Nobody ever said running a business was a walk in the park. As an employer, you have a lot of balls in the air, and compliance is just one of them. One really, really important one that, if dropped, could cost you a whole lot of money.
In addition to federal regulations, each state has their own share of employment related laws that business owners need to be aware of. Here, we’re highlighting some of these key state-specific requirements and laws, and offering guidance to help you keep up.
Bear in mind, this list is not comprehensive, and there may be local or industry-specific employment requirements that your business needs to comply with. It’s best to consult with counsel to ensure compliance with all applicable laws, as Justworks does not provide legal advice.
Payroll Tax Accounts
Because Justworks reports state unemployment taxes on your behalf, you’ll need to close your Georgia State Unemployment and Withholding accounts prior to joining our platform. Here are the steps to do that.
Recruiting & Hiring Practices
The Illegal Immigration Reform and Enforcement Act of 2011 requires that private employers in Georgia with 11 or more employees enroll and participate in E-Verify which allows participating employers to electronically verify the employment eligibility of their employees. E-Verify compares information from Form I-9 to government records to confirm that an employee is authorized to work in the U.S.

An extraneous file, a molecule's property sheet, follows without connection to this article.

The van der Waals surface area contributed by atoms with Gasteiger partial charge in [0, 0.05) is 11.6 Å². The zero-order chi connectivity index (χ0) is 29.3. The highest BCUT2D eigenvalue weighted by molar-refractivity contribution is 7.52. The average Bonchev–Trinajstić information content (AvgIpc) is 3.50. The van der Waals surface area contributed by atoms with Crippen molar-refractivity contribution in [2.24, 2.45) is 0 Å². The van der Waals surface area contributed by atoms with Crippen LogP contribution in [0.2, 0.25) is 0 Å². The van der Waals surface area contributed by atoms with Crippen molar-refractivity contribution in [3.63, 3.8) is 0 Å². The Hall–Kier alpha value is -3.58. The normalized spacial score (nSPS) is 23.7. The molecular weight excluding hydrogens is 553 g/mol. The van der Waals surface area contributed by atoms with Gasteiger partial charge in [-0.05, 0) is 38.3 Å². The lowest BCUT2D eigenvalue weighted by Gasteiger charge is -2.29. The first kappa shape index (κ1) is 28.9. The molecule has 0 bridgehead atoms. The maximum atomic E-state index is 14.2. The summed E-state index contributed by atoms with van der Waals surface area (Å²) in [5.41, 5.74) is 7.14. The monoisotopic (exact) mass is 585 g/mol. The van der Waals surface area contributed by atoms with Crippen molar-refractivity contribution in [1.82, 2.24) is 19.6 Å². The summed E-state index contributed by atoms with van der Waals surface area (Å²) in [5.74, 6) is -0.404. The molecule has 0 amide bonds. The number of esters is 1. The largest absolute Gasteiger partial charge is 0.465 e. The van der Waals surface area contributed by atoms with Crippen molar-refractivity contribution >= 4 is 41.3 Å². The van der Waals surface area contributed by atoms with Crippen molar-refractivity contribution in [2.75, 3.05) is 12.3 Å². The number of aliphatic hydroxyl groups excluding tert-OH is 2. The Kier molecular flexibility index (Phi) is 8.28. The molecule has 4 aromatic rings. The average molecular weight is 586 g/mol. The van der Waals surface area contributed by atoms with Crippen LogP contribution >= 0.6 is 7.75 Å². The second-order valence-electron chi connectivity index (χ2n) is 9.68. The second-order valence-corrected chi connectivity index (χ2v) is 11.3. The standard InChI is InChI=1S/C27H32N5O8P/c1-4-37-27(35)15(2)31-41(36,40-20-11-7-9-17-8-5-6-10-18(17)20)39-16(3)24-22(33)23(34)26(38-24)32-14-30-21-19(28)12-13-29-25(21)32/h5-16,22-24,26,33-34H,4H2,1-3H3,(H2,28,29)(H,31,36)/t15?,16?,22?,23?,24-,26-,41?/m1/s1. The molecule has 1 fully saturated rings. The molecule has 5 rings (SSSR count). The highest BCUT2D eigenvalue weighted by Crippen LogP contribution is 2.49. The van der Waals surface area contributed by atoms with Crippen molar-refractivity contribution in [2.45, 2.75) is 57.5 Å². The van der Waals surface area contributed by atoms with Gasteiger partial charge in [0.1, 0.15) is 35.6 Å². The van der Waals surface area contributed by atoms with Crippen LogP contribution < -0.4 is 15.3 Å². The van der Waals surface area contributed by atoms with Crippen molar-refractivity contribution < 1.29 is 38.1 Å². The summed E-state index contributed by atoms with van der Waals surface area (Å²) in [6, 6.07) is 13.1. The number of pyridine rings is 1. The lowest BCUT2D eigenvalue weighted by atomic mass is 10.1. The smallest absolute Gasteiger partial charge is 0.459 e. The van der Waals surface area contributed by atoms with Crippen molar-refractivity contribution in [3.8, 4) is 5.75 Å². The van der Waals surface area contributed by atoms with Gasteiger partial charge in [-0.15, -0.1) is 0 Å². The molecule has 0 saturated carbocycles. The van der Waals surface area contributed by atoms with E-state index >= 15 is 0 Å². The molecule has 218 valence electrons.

State Regulation: Illegal Immigration Reform and Enforcement Act of 2011
An employee’s final paycheck may be issued on the next regularly scheduled payday. Accrued, unused vacation time need not be paid out to the employee.
Additionally, the unemployment insurance notice (Form DOL-800, “Separation Notice”) must be provided to all separating employees, regardless of the reason for leaving. You can access the form here.
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This material has been prepared for informational purposes only, and is not intended to provide, and should not be relied on for, legal or tax advice. If you have any legal or tax questions regarding this content or related issues, then you should consult with your professional legal or tax advisor.